Food Freedom

“Is this food good or bad?” As a dietitian, I regularly hear this question! I face the challenge of how to teach an alternative way of thinking about nutrition. Recently, I tried to explain a new concept to one of my youngest clients (a nine year old female). I asked her, “What if there were no good and bad foods. What if, instead, foods were least helpful, helpful, and most helpful?” She then rephrased what I was trying to say: “Like when my mom fills the car up at the gas station?” Initially confused, I realized she saw food as fuel and was picturing the different octane levels on the pump (such as 87, 89 & 92). I applauded her creativity!

A “fuel for the body” concept groups foods into 1) maintenance 2) enhanced, or 3) improved performance. Perhaps we don’t need rules to never eat “bad” foods and can assess how they contribute to our overall goals for life performance. Do you desire to lose weight? Are you fatigued? Are certain foods coping mechanisms? If so, maybe those chips and cookies are foods that maintain weight, energy or emotions. What if you felt freedom to eat foods that enhance energy, emotions, or weight goals? For example, a small granola bar, ½ cup of 100% all natural fruit juice, or baked pita chips with hummus substitute for your afternoon or nighttime snack. Then, consider options that might improve performance towards a healthy body weight, improved energy, and mindful eating: a handful of unsalted nuts (cashews, almonds, walnuts, etc), a cup of Greek yogurt with 1 Tbsp of honey, or a green smoothie may improve your long-term nutrition goals.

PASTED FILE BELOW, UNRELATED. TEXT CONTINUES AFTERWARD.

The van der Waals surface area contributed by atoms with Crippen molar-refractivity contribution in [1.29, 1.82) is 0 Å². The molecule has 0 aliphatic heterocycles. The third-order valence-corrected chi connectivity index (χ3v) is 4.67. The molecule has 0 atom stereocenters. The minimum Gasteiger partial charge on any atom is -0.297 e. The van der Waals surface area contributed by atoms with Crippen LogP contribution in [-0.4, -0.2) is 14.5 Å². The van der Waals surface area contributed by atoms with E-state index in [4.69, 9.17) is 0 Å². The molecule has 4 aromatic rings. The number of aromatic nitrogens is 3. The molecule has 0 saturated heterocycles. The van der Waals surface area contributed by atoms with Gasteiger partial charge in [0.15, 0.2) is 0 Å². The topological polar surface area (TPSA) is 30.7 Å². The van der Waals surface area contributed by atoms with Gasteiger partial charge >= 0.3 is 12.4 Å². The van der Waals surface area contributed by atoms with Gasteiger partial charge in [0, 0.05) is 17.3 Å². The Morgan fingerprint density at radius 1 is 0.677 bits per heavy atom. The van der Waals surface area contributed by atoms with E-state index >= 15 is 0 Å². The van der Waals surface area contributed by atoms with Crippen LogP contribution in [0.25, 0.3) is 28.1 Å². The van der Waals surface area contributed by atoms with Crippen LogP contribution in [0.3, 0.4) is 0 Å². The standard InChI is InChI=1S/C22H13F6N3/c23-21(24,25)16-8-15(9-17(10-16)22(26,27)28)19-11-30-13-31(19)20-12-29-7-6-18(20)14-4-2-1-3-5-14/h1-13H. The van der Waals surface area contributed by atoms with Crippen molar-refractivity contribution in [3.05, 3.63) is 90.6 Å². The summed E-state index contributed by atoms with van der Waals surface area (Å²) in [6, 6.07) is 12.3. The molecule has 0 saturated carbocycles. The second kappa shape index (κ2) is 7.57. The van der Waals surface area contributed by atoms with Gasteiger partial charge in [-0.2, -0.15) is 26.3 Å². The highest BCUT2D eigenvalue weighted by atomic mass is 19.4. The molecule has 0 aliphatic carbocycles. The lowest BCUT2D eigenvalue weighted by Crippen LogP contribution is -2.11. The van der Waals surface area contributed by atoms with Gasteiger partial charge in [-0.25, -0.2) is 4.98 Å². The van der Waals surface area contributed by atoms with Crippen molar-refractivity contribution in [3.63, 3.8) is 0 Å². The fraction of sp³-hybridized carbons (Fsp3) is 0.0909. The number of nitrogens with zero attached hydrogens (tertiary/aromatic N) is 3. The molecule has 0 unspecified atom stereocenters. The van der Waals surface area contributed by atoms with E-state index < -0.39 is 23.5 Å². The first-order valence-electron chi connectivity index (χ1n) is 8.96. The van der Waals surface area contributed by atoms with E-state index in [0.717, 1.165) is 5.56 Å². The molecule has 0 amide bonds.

A healthy mindset about our eating habits promotes food freedom! Meal planning and dining do not have to be burdensome. If this brings you some relief, look forward to more tips on mindful eating soon.

This entry was posted in Danielle (McGee) Mitchell, Past Posts and tagged , , , , by Danielle Mitchell M.Ed.,RD, LD, LPC. Bookmark the permalink.

About Danielle Mitchell M.Ed.,RD, LD, LPC

Danielle (McGee) Mitchell is a Registered and Licensed Dietitian (RD, LD) and Licensed Professional Counselor (LPC). Danielle graduated from Texas A&M University with a Bachelor’s degree in Nutritional Sciences, completed her dietetic internship from the University of Houston, and has been a dietitian since 2007. She completed a Master’s of Education in Counseling at the University of Houston and then obtained licensure as a Licensed Professional Counselor (LPC). Danielle enjoys integrating her nutrition expertise with psychotherapy and counseling to help clients connect mind, body, and spirit. She provides individual therapy for clients with eating disorders, offers sessions in family therapy, conducts group therapy, and is passionate about integrative nutrition options for women’s concerns. She sees clients for anxiety, depression, adjustment disorders, career counseling, and trauma. Danielle enjoys public speaking and has provided several presentations on weight management, counseling in the nutrition setting, emotional eating, nutrition for autism, Asperger syndrome, and ADD/ADHD. She has guest lectured for counseling classes for nutrition students at the University of Houston. She hosts workshops for parents and caretakers called Feeding the Kids: Raising Happy, Healthy Eaters (see Upcoming Events). She is available, by appointment, for individual or group counseling as well as nutrition consultations or presentations.

Leave a Reply

Fill in your details below or click an icon to log in:

WordPress.com Logo

You are commenting using your WordPress.com account. Log Out / Change )

Twitter picture

You are commenting using your Twitter account. Log Out / Change )

Facebook photo

You are commenting using your Facebook account. Log Out / Change )

Google+ photo

You are commenting using your Google+ account. Log Out / Change )

Connecting to %s